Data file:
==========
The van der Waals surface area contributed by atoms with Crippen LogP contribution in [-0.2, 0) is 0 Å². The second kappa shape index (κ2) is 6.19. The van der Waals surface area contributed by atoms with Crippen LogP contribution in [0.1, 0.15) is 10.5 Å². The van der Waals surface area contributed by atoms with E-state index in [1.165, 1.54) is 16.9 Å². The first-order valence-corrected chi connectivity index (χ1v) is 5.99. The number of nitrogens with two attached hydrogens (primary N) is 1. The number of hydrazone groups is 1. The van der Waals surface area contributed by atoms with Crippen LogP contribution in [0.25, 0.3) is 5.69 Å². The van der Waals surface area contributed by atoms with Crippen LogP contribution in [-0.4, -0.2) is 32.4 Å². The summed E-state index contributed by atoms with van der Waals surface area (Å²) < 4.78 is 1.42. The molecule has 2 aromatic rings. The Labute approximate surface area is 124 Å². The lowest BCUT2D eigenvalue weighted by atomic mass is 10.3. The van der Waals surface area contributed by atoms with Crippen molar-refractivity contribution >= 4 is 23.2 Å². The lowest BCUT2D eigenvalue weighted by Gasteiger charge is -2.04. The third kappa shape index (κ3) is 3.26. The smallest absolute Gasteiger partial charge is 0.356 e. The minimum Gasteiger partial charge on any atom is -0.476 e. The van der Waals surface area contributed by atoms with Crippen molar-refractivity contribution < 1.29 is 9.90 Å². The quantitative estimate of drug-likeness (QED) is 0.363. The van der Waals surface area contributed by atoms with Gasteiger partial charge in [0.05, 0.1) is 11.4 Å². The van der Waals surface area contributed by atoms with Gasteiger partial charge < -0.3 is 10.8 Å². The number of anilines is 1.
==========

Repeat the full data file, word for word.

The van der Waals surface area contributed by atoms with Crippen LogP contribution in [-0.2, 0) is 0 Å². The second kappa shape index (κ2) is 6.19. The van der Waals surface area contributed by atoms with Crippen LogP contribution in [0.1, 0.15) is 10.5 Å². The van der Waals surface area contributed by atoms with E-state index in [1.165, 1.54) is 16.9 Å². The first-order valence-corrected chi connectivity index (χ1v) is 5.99. The number of nitrogens with two attached hydrogens (primary N) is 1. The number of hydrazone groups is 1. The van der Waals surface area contributed by atoms with Crippen LogP contribution in [0.25, 0.3) is 5.69 Å². The van der Waals surface area contributed by atoms with Crippen LogP contribution in [-0.4, -0.2) is 32.4 Å². The summed E-state index contributed by atoms with van der Waals surface area (Å²) < 4.78 is 1.42. The molecule has 2 aromatic rings. The Labute approximate surface area is 124 Å². The lowest BCUT2D eigenvalue weighted by atomic mass is 10.3. The van der Waals surface area contributed by atoms with Crippen molar-refractivity contribution >= 4 is 23.2 Å². The lowest BCUT2D eigenvalue weighted by Gasteiger charge is -2.04. The third kappa shape index (κ3) is 3.26. The smallest absolute Gasteiger partial charge is 0.356 e. The minimum Gasteiger partial charge on any atom is -0.476 e. The van der Waals surface area contributed by atoms with Crippen molar-refractivity contribution < 1.29 is 9.90 Å². The quantitative estimate of drug-likeness (QED) is 0.363. The van der Waals surface area contributed by atoms with Gasteiger partial charge in [0.05, 0.1) is 11.4 Å². The van der Waals surface area contributed by atoms with Gasteiger partial charge < -0.3 is 10.8 Å². The number of anilines is 1.